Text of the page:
The Cassiopea class is a heavy series of four patrol boats of the Italian Navy. They were built in the late 1980s on civilian standards. They are designed for patrol in safe areas.
Development and design
In the early 1980s the Italian navy developed two classes of corvettes to replace older vessels. The Minerva class were fully combatant ships to serve as coastal escorts, and equipped with modern sensors and armament, while the Cassiopea class were simpler offshore patrol vessels intended to replace the old Albatros-class corvettes used for fisheries patrol.
Construction of four ships (out of eight originally planned) was authorized in December 1982, with funding from the Ministry of Merchant Marine. Orders were placed in December 1986, with construction starting the next year at Fincantieri shipyard, Muggiano. The ships were built to mercantile standards, and the first ship entered service in 1989. A further two ships were cancelled in 1991, prior to the start of construction.
The ships’ main gun armament is a single 76mm/L62 Allargato gun; both gun and fire control systems came from scrapped Bergamini-class frigates. Each ship is fitted with a flight deck and fixed hangar to accommodate a helicopter type Agusta-Bell AB-212 ASW of the Italian navy. Each also carries equipment for dealing with pollution. Between 2012 and 2014 all units were fitted with Selex ES Janus-N IR optronic system. As of 2014 the ships, starting with Libra were fitted with new dual-band navigation (X/Ka) Gemini-DB radar systems from GEM Elettronica.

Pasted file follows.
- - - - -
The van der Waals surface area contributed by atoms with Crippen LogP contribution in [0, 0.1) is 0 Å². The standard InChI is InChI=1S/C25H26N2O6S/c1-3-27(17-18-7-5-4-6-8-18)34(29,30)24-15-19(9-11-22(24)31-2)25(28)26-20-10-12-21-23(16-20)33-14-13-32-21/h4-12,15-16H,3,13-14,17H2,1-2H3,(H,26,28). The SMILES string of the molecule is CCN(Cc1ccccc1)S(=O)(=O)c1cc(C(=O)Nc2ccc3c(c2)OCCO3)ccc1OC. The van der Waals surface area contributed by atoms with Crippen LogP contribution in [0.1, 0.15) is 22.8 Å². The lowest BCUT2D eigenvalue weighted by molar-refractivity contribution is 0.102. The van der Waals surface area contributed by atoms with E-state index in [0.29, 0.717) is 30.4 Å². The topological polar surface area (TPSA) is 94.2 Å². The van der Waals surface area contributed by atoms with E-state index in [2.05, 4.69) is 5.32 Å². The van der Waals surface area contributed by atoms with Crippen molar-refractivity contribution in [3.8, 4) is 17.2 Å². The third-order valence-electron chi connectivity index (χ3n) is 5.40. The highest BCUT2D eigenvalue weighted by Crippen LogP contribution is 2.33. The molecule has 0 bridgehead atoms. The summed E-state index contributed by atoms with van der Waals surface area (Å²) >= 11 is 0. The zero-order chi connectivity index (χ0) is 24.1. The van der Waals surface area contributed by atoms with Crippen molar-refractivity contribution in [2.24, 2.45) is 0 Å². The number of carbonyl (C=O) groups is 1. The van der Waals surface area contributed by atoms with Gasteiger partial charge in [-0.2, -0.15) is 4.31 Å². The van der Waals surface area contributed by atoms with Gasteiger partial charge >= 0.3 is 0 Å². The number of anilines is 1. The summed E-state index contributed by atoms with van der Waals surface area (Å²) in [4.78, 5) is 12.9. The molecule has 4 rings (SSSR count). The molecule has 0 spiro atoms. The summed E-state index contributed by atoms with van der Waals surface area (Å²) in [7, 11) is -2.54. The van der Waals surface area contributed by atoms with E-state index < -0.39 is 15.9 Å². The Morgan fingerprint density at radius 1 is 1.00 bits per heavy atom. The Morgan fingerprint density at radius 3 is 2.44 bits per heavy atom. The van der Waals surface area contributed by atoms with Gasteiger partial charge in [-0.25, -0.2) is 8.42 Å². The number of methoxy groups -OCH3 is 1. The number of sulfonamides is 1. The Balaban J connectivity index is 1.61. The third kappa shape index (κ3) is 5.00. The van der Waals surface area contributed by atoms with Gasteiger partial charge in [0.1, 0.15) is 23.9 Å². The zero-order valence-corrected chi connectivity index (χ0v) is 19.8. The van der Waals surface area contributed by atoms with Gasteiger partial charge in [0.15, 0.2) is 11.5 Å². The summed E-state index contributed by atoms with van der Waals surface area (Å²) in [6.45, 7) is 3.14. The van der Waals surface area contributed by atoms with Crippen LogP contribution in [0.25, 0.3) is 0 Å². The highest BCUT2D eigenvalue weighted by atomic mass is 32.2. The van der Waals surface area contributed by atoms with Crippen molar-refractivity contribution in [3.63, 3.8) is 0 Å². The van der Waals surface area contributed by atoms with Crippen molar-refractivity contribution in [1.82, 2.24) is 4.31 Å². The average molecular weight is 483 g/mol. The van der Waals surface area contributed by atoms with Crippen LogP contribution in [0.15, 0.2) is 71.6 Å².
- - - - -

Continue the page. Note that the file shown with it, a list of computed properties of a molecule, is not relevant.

|Beam:||11.80 m (38 ft 9 in)|
|Draught:||3.60 m (11 ft 10 in)|
|Range:||3,300 nmi (6,100 km; 3,800 mi) at 17 knots (31 km/h; 20 mph)|
|Crew:||6 officers, 54 enlisted|
|Aircraft carried:||1 Agusta-Bell AB-212 ASW helicopter|
|Aviation facilities:||Hangar and flight deck|
- Italian Navy – 4 units in active, first unit commisioned in 1989. Retiring 2022–23 being replaced by Thaon di Revel-class.